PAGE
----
|What Can We Do to Help the Monarch Butterfly Population?|
Wednesday, February 25, 2015
The Monarch Butterfly - In Danger of Disappearing
Photo source: sgbrown aka-Rockcreek Photography
The monarch butterfly is truly one of the most beautiful butterflies in the world. They can be seen throughout North, South and Central America. They can also be found as far as Australia, India, parts of Western Europe and some islands in the Pacific.
Their beautiful orange wings have black veins that reach out from the body to the edge of their wings. Each wing is trimmed in black with white spots. The average wing span of the monarch is 4 to 5 inches and the female monarch has thicker veins in their wings than the males.
The bright color of the monarch is used as a warning to predators that they are poisonous. Eating a monarch may not kill the predator, but it will make them not ever want to eat another one! Their toxin comes from eating the milkweed plant, which is toxic to most animals.
The milkweed plant is the food source for the monarch caterpillar. The monarch butterfly will only lay her eggs on varieties of milkweed plants. Once the eggs hatch, the caterpillar will eat the leaves of the plant, thus ingesting the toxin.
Here in lies the problem. Milkweed plants are disappearing. You used to see them growing wild in fields or along the sides of the road, but no so much anymore. More and more fields are being planted with genetically altered crops, such as corn, especially along what is called the “corn belt” in the central part of the US, which is part of the monarch butterflies migration route.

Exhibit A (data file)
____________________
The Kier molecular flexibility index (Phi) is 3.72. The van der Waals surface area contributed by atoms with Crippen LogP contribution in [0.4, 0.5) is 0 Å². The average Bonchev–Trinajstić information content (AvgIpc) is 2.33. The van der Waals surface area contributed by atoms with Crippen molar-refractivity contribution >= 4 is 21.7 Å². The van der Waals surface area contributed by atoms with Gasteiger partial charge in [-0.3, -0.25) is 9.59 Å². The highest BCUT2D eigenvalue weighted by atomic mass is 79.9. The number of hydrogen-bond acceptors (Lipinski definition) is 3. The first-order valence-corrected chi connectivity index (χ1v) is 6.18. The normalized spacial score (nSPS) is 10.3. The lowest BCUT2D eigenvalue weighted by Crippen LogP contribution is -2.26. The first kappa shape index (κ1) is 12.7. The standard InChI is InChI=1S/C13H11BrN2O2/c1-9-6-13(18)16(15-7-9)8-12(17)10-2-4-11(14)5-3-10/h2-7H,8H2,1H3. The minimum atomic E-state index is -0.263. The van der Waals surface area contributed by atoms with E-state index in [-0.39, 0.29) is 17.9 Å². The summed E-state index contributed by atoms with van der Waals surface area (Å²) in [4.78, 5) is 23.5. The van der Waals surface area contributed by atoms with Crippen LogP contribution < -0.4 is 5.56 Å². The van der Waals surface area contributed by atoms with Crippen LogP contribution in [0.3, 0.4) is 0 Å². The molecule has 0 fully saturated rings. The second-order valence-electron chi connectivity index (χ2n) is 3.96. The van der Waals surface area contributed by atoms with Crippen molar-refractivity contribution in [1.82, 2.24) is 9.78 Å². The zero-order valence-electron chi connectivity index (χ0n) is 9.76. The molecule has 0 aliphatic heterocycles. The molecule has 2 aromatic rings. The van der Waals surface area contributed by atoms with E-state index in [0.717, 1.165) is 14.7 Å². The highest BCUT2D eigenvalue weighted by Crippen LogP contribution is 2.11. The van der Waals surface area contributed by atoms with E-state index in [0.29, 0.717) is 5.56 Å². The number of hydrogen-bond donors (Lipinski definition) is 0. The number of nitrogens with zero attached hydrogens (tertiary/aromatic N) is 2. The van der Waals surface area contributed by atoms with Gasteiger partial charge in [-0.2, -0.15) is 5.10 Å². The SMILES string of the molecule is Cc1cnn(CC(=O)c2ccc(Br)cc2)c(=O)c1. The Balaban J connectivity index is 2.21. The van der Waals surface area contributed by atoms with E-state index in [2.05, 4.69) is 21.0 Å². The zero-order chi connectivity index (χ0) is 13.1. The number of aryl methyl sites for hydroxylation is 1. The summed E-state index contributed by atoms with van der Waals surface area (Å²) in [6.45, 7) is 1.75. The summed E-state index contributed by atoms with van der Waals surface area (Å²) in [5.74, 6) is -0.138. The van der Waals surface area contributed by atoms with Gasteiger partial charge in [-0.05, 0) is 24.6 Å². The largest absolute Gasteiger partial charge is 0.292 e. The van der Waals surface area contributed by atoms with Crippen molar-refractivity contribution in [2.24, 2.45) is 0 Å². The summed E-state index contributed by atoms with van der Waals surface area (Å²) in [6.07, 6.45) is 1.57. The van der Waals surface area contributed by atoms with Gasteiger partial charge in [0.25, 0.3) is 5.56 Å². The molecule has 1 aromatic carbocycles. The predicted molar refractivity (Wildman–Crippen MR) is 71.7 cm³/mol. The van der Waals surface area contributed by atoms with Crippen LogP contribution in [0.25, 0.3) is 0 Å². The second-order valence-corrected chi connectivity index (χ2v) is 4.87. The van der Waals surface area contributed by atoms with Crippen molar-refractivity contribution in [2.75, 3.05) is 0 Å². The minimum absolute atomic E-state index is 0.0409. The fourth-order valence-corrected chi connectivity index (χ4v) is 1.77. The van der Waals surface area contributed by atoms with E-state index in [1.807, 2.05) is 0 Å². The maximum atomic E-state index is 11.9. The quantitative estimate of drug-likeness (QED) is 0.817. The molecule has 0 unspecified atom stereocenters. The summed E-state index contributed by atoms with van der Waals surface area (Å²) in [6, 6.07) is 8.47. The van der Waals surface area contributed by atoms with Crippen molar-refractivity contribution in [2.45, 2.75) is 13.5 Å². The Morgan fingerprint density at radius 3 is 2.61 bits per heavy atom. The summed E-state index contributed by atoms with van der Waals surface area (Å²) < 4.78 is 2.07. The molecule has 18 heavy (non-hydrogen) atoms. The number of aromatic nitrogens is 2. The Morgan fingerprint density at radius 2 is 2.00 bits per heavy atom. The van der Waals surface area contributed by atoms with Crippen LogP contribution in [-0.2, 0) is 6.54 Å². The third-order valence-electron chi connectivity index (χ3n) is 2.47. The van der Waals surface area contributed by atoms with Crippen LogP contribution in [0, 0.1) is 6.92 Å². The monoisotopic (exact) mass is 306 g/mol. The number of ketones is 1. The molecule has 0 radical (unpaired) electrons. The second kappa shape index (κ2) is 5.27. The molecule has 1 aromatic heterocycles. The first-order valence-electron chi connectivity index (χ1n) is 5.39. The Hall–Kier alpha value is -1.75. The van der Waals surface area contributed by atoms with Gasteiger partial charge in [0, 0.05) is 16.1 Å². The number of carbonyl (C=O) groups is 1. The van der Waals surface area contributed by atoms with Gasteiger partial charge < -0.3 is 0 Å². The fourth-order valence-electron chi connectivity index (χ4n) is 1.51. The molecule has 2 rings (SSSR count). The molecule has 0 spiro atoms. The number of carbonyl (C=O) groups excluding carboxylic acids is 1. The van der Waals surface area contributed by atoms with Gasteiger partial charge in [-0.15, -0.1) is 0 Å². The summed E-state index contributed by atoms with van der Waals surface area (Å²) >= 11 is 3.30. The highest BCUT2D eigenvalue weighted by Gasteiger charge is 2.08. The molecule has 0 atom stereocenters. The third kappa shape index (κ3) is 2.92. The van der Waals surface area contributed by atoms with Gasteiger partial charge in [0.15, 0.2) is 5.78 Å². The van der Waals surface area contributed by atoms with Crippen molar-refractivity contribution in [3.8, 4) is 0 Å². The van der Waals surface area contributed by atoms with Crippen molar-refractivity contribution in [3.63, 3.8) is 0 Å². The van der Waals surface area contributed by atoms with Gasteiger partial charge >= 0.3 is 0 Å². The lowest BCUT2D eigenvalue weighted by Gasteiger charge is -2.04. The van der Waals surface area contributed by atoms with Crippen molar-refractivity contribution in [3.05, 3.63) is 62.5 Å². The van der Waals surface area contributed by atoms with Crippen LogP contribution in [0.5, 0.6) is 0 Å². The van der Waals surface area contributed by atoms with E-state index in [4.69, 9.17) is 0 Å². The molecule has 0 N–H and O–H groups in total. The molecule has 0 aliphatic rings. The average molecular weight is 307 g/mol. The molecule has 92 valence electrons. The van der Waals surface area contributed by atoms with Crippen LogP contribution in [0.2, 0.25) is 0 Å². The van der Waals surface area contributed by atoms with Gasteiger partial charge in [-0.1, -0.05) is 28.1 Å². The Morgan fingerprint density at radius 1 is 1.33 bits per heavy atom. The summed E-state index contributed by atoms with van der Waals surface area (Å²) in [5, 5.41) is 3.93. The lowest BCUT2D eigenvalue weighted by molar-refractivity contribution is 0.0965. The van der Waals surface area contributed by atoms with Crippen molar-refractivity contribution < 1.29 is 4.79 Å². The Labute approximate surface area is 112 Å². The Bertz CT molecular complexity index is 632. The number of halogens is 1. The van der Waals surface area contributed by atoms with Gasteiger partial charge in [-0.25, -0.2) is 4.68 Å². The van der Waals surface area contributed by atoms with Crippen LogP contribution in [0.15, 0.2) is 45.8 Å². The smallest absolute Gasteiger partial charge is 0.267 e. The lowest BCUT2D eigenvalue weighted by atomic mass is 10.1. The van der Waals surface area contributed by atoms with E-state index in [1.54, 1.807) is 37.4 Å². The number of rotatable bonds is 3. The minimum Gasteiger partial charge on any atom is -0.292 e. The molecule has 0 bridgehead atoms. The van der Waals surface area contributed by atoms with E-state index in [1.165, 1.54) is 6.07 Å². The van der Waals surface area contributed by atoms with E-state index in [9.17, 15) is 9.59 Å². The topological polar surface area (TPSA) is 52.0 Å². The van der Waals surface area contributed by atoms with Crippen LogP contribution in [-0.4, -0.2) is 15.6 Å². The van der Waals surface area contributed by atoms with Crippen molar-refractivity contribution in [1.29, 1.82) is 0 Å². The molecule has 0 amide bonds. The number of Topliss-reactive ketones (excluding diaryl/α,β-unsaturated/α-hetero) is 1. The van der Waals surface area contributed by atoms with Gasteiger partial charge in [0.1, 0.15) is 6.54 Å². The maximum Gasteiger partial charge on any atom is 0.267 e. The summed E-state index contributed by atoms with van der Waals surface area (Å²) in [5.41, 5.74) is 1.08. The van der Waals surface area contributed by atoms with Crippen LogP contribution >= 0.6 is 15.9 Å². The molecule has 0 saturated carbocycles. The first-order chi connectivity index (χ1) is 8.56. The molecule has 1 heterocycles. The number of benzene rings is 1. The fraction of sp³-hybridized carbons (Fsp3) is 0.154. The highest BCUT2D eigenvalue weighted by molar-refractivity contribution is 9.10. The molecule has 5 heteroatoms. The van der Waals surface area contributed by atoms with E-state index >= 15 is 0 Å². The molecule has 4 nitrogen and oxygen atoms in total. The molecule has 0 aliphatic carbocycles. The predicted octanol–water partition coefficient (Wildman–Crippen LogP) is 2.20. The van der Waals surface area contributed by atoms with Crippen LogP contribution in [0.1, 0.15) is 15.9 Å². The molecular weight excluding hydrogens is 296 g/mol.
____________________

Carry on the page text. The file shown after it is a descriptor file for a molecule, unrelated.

These genetically altered crops are being sprayed with strong herbicides which are not only killing the “weeds” but every other kind of wildflower in their path. Much of these herbicides are falling on the milkweed plants that grow along the edges of these fields, thus killing them off. The monarch butterfly will only lay her eggs on milkweed plants.
In fall, the monarch butterfly begins its migration to parts of California and Central Mexico. Many of them will travel over 2000 miles to reach their destination. A study at the Monarch Butterfly Sanctuary in Michoacan, Mexico has found that the number of butterflies migrating there has fallen from over a billion to only around 5 million. That is a huge reduction! Scientist are afraid that if this reduction continues, in another 20 years there may be no monarch butterflies left.
Would you be willing to help the monarch butterfly population? It is as simple as planting some milkweed in your yard. Milkweed is an easy plant to grow and is drought tolerant. Planting some milkweed will give the monarch more places to deposit their eggs and get the population of these beautiful butterflies back to where it should be.
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